ORLANDO, Fla. - Central Florida nurses are feeling the effects of a nationwide nursing shortage.
"It's a lot of heavy heavy loads of patient, where you know, normally, we would be two to one or three to one, so we're tripled. And there's nowhere to put these patients and as soon as we're cleaning a bed we're getting a new patient. It's stressful. There's a lot and it's taxing on all of us," said Hayley.
She works in an ICU at an Orlando-area hospital. She admits she’s exhausted physically, mentally, and emotionally.
"It's hard you know you see death and dying every single day, and you grow to learn, who these patients are and the next day they're ventilated or the next day they're dying," Hayley said.
Florida Nurses Association Executive Director Willa Fuller tells FOX 35 News what Hayley describes is what she’s hearing from her nurses all across the state.
"There was a nursing shortage before the pandemic so it's actually been exacerbated by the pandemic," Fuller explained.
She says many older nurses are now opting to retire early. Some younger nurses are being lured away from steady hospital jobs to become traveling nurses making three to four times the amount of money. Others are quitting because they’re burned out.
"If you're already in a shortage anybody that leaves is creates more of a problem," Fuller said.
Many nurses like Hayley are sticking it out working extra days and overtime to fill the holes in schedules so patients don’t suffer.
"I still say that the quality of care is still there like we still do our best care that we can," Hayley said. Area hospitals are offering lucrative incentives for overtime and picking up shifts on days off.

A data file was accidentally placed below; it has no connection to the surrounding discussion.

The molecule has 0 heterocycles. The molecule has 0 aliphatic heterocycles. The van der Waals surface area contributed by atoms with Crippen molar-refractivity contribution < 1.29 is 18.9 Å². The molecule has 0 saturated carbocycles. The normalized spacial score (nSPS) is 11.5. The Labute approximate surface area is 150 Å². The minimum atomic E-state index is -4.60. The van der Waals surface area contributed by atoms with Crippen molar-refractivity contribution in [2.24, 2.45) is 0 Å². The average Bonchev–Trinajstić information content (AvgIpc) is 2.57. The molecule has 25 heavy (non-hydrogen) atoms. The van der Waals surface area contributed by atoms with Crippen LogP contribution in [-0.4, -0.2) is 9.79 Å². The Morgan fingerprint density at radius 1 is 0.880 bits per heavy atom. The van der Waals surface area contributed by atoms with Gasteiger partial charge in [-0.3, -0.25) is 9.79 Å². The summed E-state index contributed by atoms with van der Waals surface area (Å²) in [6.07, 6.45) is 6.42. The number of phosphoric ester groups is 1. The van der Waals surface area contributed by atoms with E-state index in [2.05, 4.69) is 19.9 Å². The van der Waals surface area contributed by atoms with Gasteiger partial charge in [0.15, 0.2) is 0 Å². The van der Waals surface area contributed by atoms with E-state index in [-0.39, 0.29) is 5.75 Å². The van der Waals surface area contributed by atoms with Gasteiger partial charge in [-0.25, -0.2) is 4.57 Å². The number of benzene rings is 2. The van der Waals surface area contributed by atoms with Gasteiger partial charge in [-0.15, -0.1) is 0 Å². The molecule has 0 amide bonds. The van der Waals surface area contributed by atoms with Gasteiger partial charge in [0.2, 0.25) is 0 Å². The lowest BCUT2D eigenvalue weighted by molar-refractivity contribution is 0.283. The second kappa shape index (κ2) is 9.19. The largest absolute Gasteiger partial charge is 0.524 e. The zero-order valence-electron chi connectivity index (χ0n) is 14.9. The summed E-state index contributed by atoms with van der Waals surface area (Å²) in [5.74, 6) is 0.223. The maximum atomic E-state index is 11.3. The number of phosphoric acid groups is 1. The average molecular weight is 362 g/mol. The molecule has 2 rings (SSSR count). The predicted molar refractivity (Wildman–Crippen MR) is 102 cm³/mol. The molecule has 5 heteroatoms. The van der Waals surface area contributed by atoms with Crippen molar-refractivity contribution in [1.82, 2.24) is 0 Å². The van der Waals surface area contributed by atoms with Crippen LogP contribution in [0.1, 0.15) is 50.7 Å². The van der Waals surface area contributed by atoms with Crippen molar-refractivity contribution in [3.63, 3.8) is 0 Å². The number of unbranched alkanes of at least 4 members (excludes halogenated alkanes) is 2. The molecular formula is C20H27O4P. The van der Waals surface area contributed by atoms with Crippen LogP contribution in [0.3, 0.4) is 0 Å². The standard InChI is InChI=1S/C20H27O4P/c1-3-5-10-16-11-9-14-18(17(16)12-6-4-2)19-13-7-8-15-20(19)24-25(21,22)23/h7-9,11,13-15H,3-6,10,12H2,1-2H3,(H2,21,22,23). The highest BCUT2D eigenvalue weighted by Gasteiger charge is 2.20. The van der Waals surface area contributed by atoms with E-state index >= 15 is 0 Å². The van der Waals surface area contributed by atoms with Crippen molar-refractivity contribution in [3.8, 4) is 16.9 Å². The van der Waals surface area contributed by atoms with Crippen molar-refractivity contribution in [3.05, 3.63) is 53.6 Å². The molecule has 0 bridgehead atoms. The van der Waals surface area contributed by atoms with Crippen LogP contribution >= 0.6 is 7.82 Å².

Orlando Health released a statement saying that like many other healthcare systems across the Us, Orlando health has been impacted by the national nurse shortage:
"We are constantly evaluating our staffing strategies as the pandemic endures and continue to seek qualified candidates while safely caring for all COVID-19 and non-COVID patients in our system. We take seriously the well-being and satisfaction of our team members, who have courageously risen to the challenge of caring for our community during the pandemic We also want to remind our community that vaccination against COVID-19 remains the best option to fight the virus and reduce the strain on the nation’s healthcare system."
AdventHealth also released a statement acknowledging the nursing shortage saying in part:
"We are doing everything within our power to bring support to our teams. We are actively recruiting clinicians and expediting the hiring process for nurses, and we’ve brought in roughly 1,000 nurses from staffing agencies to work at our Central Florida hospitals. We’re using every internal resource and have redeployed hundreds of team members to support our nurses and physicians. This includes bringing employees with clinical credentials, such as nursing educators, back to the bedside. We also have hundreds of team members – from support departments to campus CEOs – who are taking on tasks such as folding linens, to free up our care teams"
Watch FOX 35 News for the latest updates.